By LORRAINE V. MURRAY, Commentary | Published July 5, 2018
Ah, picture the perfect parish! The church is beautiful and serene, and the stained glass windows glisten in the sunlight. The congregation is friendly, and the music is exactly what you need to worship God.
No one sings out of tune, and no babies shriek endlessly in the pew behind you. The pastor is congenial, intelligent and compasssionate, and his homilies give you insights to help your faith journey. Most of all, you feel at home here.
Now let’s get real.
The air-conditioning system is broken, someone glares at you for taking their regular seat—and the pastor’s homilies sometimes lull you to sleep. The kid behind you is kicking the pew, and the guy next to you is sneezing so much, you wonder if he’s got the flu.
Unfortunately, some people stop going to Mass because they can’t find the perfect parish that suits them to a tee. They’re seeking a certain type of music and a pastor whose political opinions match theirs and whose sermons are scintillating. And they don’t want, under any circumstances, sneezing pew mates.
As a former church shopper, I totally get this, but there’s an old quote, “The devil is most active at the foot of the altar,” which means he’s keen on highlighting the flaws at every Mass we attend.
J.R.R. Tolkien, the creator of “The Lord of the Rings,” attended daily Mass and drily advised that we worship in circumstances that offend our taste.
“Choose a snuffling or gabbling priest … and a church full of the usual bourgeois crowd, ill-behaved children—from those who yell to those products of Catholic schools who the moment the tabernacle is opened sit back and yawn.”
Tolkien suggested that the crowd of 5,000 people Jesus provided with loaves and fishes was probably unruly and noisy, but Jesus fed them anyway.
There are other reasons why Catholics miss Mass. Maybe the church is stuffy or overly air-conditioned or too crowded. The pews may be uncomfortable, and the clouds of cologne give you a headache.
When tempted by these excuses, I remember the suffering Christians in the Middle East, who will brave the possibility of terrorist attacks to attend Mass. This image makes my craving for comfort rather shameful.
Some parishioners have a falling out with a priest whose political opinions clash with theirs. It helps to realize the center of Mass is Jesus Christ in the Eucharist, not the homilies, which can range from edifying and uplifting to boring and maddening.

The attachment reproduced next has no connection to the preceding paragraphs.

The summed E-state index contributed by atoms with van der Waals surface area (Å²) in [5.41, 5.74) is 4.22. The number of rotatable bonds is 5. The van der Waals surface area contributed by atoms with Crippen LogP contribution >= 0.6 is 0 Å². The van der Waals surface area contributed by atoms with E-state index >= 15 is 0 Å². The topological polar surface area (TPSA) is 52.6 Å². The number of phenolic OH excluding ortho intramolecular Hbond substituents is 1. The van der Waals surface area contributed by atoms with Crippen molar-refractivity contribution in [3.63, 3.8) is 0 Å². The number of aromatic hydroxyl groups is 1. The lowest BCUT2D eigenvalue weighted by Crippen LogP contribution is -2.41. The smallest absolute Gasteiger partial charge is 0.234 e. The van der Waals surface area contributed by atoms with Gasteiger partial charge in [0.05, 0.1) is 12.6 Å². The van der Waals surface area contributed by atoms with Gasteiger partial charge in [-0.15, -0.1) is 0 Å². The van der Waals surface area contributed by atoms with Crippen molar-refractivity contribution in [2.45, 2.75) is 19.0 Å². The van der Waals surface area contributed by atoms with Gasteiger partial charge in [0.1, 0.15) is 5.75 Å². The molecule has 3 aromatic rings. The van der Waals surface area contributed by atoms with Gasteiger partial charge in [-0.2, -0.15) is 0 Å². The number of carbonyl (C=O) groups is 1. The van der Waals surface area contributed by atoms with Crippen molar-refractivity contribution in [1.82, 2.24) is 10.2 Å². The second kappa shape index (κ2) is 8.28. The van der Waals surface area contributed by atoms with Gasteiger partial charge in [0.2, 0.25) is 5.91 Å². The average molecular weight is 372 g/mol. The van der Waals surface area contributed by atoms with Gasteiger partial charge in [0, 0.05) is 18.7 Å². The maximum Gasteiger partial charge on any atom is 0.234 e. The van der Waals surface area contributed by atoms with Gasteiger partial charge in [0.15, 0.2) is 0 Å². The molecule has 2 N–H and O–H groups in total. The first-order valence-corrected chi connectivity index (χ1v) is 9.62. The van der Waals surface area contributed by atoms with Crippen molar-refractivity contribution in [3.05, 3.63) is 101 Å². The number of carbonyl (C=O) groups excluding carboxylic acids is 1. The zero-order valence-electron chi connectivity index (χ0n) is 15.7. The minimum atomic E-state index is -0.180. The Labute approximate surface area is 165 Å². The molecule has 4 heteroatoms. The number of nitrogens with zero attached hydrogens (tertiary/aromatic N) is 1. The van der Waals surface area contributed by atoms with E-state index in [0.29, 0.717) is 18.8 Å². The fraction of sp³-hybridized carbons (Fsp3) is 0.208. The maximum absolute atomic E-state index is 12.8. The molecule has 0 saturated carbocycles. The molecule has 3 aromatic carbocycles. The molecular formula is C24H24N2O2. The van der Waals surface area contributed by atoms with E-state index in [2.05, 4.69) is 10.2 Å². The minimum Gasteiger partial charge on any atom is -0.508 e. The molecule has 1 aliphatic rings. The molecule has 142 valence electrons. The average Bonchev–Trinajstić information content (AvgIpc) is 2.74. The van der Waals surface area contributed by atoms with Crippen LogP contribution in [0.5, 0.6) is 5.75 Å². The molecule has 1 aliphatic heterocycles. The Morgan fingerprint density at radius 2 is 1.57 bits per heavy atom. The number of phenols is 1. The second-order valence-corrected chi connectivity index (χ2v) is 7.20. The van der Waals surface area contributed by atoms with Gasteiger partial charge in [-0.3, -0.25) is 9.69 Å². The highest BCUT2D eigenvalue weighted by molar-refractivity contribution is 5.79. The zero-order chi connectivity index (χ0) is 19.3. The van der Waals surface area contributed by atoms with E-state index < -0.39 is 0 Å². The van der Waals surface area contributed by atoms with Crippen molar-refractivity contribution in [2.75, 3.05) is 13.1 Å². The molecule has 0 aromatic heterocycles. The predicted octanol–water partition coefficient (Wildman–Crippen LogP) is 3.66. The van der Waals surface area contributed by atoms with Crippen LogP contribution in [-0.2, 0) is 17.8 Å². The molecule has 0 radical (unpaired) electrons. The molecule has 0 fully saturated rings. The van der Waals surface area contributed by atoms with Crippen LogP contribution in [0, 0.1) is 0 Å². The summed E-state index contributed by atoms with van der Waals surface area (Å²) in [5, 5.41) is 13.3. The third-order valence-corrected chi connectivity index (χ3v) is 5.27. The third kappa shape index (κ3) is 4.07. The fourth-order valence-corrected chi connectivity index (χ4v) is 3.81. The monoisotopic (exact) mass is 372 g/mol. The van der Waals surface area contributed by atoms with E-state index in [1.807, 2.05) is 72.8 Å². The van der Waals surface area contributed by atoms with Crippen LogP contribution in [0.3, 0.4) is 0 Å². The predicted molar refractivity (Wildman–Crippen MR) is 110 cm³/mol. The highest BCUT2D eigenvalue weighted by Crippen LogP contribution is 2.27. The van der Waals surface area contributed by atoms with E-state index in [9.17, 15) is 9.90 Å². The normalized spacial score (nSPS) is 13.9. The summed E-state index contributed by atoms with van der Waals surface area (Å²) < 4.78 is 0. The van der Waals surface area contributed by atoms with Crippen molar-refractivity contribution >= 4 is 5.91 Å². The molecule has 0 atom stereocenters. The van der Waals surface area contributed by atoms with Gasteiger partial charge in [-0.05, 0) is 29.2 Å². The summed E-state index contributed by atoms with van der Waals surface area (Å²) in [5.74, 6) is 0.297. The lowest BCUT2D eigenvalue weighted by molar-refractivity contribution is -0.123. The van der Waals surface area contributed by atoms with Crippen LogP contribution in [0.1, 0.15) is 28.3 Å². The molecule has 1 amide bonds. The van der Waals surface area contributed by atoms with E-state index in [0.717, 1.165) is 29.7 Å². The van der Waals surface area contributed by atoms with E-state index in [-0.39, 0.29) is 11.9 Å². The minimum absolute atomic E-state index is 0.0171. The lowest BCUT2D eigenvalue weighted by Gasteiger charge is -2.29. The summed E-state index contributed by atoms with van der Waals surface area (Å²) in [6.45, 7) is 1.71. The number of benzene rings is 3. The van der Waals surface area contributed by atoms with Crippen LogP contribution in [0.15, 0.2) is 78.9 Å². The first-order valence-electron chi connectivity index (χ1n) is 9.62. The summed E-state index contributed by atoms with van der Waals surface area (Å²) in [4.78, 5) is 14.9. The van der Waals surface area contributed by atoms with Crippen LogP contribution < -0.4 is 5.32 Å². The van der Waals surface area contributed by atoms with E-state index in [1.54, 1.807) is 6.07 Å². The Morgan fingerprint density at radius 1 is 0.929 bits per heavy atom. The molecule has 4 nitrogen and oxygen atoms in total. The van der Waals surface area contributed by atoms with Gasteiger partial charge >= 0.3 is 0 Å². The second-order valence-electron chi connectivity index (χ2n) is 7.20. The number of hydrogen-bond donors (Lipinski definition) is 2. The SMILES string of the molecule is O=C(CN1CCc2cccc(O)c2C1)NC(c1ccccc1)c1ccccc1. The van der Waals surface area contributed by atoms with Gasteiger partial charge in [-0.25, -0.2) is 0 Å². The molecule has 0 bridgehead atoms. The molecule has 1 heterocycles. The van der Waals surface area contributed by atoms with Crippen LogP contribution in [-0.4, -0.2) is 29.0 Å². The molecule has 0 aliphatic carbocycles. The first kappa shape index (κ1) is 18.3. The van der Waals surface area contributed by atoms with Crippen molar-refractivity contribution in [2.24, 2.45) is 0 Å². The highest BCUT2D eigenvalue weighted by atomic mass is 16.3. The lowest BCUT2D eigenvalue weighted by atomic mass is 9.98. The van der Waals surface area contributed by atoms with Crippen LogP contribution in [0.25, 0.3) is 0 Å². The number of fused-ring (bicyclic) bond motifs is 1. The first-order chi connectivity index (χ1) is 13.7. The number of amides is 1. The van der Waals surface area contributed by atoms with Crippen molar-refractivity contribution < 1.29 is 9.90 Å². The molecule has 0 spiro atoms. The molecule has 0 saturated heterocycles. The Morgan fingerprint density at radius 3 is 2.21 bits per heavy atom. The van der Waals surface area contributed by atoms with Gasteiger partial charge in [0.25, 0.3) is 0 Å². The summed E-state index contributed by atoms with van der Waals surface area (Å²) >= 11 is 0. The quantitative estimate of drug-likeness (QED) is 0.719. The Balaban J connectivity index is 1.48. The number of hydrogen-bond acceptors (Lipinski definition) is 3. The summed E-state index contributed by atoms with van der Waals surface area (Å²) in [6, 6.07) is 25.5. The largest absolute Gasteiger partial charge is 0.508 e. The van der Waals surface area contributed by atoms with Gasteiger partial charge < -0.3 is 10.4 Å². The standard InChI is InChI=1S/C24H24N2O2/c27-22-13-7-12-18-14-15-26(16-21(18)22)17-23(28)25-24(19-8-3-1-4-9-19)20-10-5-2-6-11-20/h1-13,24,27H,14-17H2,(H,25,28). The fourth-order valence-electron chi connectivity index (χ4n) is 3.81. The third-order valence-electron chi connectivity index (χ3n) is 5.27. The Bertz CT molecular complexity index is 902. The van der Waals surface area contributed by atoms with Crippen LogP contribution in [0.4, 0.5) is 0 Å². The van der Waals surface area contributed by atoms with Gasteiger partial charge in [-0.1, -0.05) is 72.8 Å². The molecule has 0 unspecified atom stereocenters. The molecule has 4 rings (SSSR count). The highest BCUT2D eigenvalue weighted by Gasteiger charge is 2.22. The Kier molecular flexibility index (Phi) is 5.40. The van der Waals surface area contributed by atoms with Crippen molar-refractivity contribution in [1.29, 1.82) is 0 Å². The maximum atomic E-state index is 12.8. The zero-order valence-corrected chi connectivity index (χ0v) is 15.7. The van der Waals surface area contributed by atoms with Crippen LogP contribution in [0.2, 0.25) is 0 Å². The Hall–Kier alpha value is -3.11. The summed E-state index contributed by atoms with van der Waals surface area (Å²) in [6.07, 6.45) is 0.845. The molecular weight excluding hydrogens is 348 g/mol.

There’s no obligation to accept a particular priest’s slant on the economy or the environment, and no reason to agree with everything he says, assuming it’s simply his opinion. We can, of course, dialogue with him after Mass when we have questions and objections.
It’s wrong to expect perfection of priests, who are, after all, faced with huge responsibilities. As Flannery O’Connor noted, it helps to keep in mind “the hidden love that makes a man, in spite of his intellectual limitations, his neuroticism, his own lack of strength, give up his life to the service of God’s people, however bumblingly he goes about it.”
Perhaps we’re so busy during the week, we see Sunday as a time to catch up on chores rather than attend Mass, but this injures our relationship with Christ—who is love incarnate present on the altar. And in Catholic teaching, Sunday Mass is an obligation, not an option.
Some Sundays we may be downtrodden and gloomy, and tempted to stay home. For me, Tolkien’s words help: “Out of the darkness of my life, so much frustrated, I put before you the one great thing to love on earth: the Blessed Sacrament … There you will find romance, glory, honour, fidelity and the true way of all your loves upon earth.”
In short, let’s not use our emotions as a barometer for our faith because God doesn’t judge our feelings, but our actions. And when we gather with others on Sunday, we’re in the presence of Jesus Christ, who felt “sorrowful until death” but still gave his life for us. One hour a week seems a small way to show our love for him.
Artwork (“Last Homely Home,” oil painting) by Jef Murray. Lorraine’s email address is firstname.lastname@example.org.